Twenty Questions: A Lesson Using the Hundreds Chart 3-5

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A Lesson for Grades 3–5

Caren Holtzman


Shot of a young boy raising his hand to answer his teacher's question

Overview of Lesson

This lesson is a math variation of the popular 20 questions game. The teacher chooses a secret number on the 1–100 chart. Students ask 20 questions to try to ascertain the secret number. Students mark their 1–100 charts to keep a visual record of information they have gathered and to see the possibilities narrow down. Formative assessment opportunities abound as students think, explore, hypothesize, ask questions, and discuss the properties of numbers.

Identifying the Mathematical Goals

Students will:

• generate questions in order to guess a secret number,

• use logical thinking to eliminate possible answers,

• apply deductive reasoning to solve a problem,

• connect numbers to real world contexts,

• and use mathematical vocabulary to describe properties of numbers.


• Several 1–100 charts and pencils for students

• Several 1–100 charts for teacher to display at the front of the room


Common Core State Standards for Mathematics

Make sense of problems and persevere in solving them.

Construct viable arguments and critique the reasoning of others.



odd, even, multiple, factor, prime, digits, sum, difference, divisible, composite
Teaching Directions

Part 1: Focus or Warm-Up

1. Begin the lesson by showing a 1–100 chart. Ask students if they have used 1–100 charts before and what they know about them. Ask students to generate a list of words that describe numbers (odd, even, more than, digit, less than, prime, composite, etc.). Write these words on the board for student access. This warm-up prepares the students for the upcoming task and also gives you a diagnostic assessment of the students’ current ideas about 1–100 charts, numbers, and relevant vocabulary.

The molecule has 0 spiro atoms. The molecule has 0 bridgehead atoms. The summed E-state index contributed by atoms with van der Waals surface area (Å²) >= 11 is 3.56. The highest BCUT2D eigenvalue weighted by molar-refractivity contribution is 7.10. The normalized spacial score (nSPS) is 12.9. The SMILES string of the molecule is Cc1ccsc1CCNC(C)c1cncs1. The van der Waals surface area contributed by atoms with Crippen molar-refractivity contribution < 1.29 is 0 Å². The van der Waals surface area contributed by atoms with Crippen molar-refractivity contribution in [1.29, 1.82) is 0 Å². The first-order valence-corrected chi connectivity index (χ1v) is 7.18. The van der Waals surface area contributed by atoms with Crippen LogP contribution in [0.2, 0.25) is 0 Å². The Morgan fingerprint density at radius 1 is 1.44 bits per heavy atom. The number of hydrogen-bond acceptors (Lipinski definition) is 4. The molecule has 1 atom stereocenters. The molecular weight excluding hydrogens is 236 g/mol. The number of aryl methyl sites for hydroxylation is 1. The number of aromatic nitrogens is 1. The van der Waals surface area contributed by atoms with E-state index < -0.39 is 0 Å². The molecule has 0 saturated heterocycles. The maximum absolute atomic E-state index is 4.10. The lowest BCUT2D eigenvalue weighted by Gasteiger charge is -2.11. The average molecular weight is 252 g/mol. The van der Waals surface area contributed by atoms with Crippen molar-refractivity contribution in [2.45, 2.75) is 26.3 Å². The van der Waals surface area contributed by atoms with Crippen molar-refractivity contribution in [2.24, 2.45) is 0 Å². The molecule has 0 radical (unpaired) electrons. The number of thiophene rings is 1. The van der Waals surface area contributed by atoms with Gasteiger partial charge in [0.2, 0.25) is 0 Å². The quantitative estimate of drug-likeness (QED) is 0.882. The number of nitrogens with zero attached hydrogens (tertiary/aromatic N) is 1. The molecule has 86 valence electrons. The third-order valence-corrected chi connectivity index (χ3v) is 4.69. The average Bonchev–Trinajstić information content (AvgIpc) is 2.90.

Part 2: Introduction

2. Play a game with the whole class. Distribute 1–100 charts and pencils to all students. Have a 1–100 chart visible in the front of the room. Tell students you have chosen a secret number on the 1–100 chart. Their job is to guess the secret number. Explain that they need to ask 20 yes/no questions to help them narrow down the possibilities. They are not allowed to guess the secret number until all 20 questions have been asked.

Part 3: Exploration

3. Have students talk in pairs or small groups to brainstorm questions. This is an opportunity to eavesdrop and get a sense of what types of questions students are asking and which vocabulary words they’re comfortable using independently. Collect some formative data by jotting down notes about which students are asking questions and what types of questions surface.

4. Have a volunteer ask a question. Answer the question and tell students to discuss what they now know about the secret number. Have them mark their 1–100 charts accordingly. For example, if the volunteer asks, “Is your secret number odd?” and the answer is no, students now know the secret number is even. They can cross out all the odd numbers on their 1–100 charts. You might model this on the 1–100 chart in the front of the room. You might also keep a written chart with information about the secret number. For example, after the first question is answered, you can write, “The secret number is even” on a class chart. This class chart serves as a reference for the students and also offers further formative assessment information about what types of questions and which number concepts and vocabulary they use.